Alex noted that his nutrition strategy for this race included trying to consume upwards of 100g of Carbohydrate per hour during the race.  However, his misstep on Columbine comes back to haunt him again.  Alex notes he, “bonked pretty hard about 4 hours in from digging too deep chasing on my own off Columbine”.  The extra energy he had to spend, presumably moving at a slower speed than his competitors riding in groups, cost him preceding and during his ascent of Sugarloaf Pass.  The fact that Alex became glycogen depleted during a 6.5 hour race is not much of a surprise.  In looking at his file summary in Stages Link, we see that he did approximately 5400 kJ of mechanical work measured at his power meter which equates to requiring roughtly 5400 Calories to fuel.  Elite athletes can store approximately 2000 Calories of fuel in their skeletal muscle and liver.  This means, at a minimum, Alex would need to take on about 3400 Calories to maintain a homeostatic condition.  If we note that 1g of Carbohydrate yields 4 Calories and that Alex’s plan was to consume 100g (400 Calories) per hour, in a 6.5 hour race, he will have consumed about 2600 Calories.  It’s pretty safe to assume that Alex was eating more than straight carbohydrate and that whatever he was eating would have some caloric contribution through protein and fats but, their contribution to short-term energy production are limited at best.  So, my recommendation to Alex would be to continue to train the gut to process fuel.  The math above reveals that he had very little margin of error in his fueling strategy and any mistake would manifest itself in a potential for reduced performance.  To be clear, I’m not trying to be overly critical here.  Managing race excitement, technical challenges on the mountain bike, Gastro Intestinal distress, and race intensity at altitude can certainly make staying on top of one’s nutrition very, very difficult.  This fact highlights how important it is to have an executable nutrition strategy that can be practiced in race-like conditions well in advance of your race. 

I found another not-unexpected-but-interesting-just-the-same similarity between Marvin and Alex’s performances.  To dig into that nugget, we will need to establish what Alex’s training zones are.  Stages Link sets up zones according to editable default settings.  Below are the zones based on Alex’s threshold power of 340w. 

Next, we can see how much time Alex spent in each of his training zones during the race.  That screenshot is below. 

For a race of this duration, the expectation would be that racers would strive to spend limited time at or above their threshold power.  Remember, one of the ways we define Functional Threshold Power (FTP) is the amount of work one can perform for an extended period of time, approximately one hour.  Power is anchored in time meaning, the shorter the duration, the more maximal workload one can maintain and the longer the duration, the less maximal workload one can maintain.  This means that any time that is spent above threshold is considered “borrowed time” or is akin to “running in the red”.  High power work comes at a huge metabolic (caloric) cost making recovery very difficult.  The limited access to oxygen at altitude amplifies this inability to recover as well.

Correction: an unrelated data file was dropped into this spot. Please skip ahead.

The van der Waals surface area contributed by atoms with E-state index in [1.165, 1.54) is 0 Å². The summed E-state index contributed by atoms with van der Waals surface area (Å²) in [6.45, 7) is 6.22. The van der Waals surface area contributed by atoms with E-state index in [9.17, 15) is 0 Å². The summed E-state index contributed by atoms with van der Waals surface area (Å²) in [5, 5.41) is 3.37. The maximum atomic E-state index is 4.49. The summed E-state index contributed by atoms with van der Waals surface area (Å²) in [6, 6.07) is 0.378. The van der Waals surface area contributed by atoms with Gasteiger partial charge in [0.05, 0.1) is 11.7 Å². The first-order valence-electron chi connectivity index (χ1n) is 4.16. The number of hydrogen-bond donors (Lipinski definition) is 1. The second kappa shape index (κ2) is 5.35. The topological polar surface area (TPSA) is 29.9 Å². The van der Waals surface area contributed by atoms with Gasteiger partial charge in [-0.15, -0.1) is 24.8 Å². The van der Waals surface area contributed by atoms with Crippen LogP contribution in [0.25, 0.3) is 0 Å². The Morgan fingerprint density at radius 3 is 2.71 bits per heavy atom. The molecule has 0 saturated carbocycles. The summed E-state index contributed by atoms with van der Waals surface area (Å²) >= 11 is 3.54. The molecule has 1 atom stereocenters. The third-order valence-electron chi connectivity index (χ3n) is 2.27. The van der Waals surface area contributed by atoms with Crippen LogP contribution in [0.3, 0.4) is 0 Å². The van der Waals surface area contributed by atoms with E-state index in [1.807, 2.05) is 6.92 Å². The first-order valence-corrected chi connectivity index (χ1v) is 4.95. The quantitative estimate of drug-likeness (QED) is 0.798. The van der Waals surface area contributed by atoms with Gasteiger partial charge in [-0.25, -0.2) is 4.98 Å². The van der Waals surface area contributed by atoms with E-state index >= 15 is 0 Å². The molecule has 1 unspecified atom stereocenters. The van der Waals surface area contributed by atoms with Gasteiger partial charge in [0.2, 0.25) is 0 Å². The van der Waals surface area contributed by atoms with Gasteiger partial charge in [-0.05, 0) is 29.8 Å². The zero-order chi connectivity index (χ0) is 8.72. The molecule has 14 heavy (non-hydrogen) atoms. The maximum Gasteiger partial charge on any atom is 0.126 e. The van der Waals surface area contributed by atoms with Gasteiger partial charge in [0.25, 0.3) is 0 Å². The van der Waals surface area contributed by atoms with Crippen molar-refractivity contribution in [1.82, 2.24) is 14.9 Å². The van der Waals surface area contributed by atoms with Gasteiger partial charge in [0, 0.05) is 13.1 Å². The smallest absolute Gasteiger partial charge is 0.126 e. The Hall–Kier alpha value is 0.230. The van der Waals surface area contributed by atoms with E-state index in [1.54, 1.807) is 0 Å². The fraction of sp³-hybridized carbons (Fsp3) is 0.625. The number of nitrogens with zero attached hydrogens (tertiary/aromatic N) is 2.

One thing of note is that there must be a basic physical demand to this particular event.  When comparing the time in zones for an elite athlete like Alex with the time in zone for local hero, Marvin Sandoval, a strong correlation emerges.  Even though Marvin’s threshold power is estimated to be 100w lower than Alex’s, their “time in zone thumbprints” are strikingly similar.  As a refresher, I have copy and paste the screenshot of Marvin’s power performance here:

The summaries at the bottom of each bar graph give some great insight into “what it takes” to have a successful Stages Cycling Leadville 100 MTB Race.  The differences between the times spent in each zone are within 2% for both riders.  And each athlete spent 25% – 26% of the race time at or above their threshold.  Three-time Tour de France overall winner, Greg Lemond famously has a quotation about racing that applies here.  With respect to being a professional and developing elite physiology, he says, “It never gets easier, you just get faster”.  While Alex and Marvin have unique physiologies, how these Leadville races probably “felt” for each athlete was probably very similar.  While Alex has more power at his disposal by virtue of a massive FTP advantage relative to Marvin’s FTP, that doesn’t make him super man.  He is still bound by the same limitations respective to the amount of time he can ride at high intensity.  As a casual observer of the sport, it would be easy to assume that elite athletes can just “go harder”.  The truth is, as Mr. Lemond suggests, Marvin and Alex were both “going hard”, Alex just happened to be going faster. 

For those keeping score at home, Marvin successfully earned his 11th big buckle in 2021, finishing the event in personal record time of 7:52 and 58th place.  Alex is eager to take another crack at the title in 2022.   


We’d like to extend a special thank you to Alex Wild and Stages Cycling for their contributions to this article. To find out more about Stages Cycling and their products, check out www.stagescycling.com. To follow Alex Wild and his racing, check him out on Instagram or Strava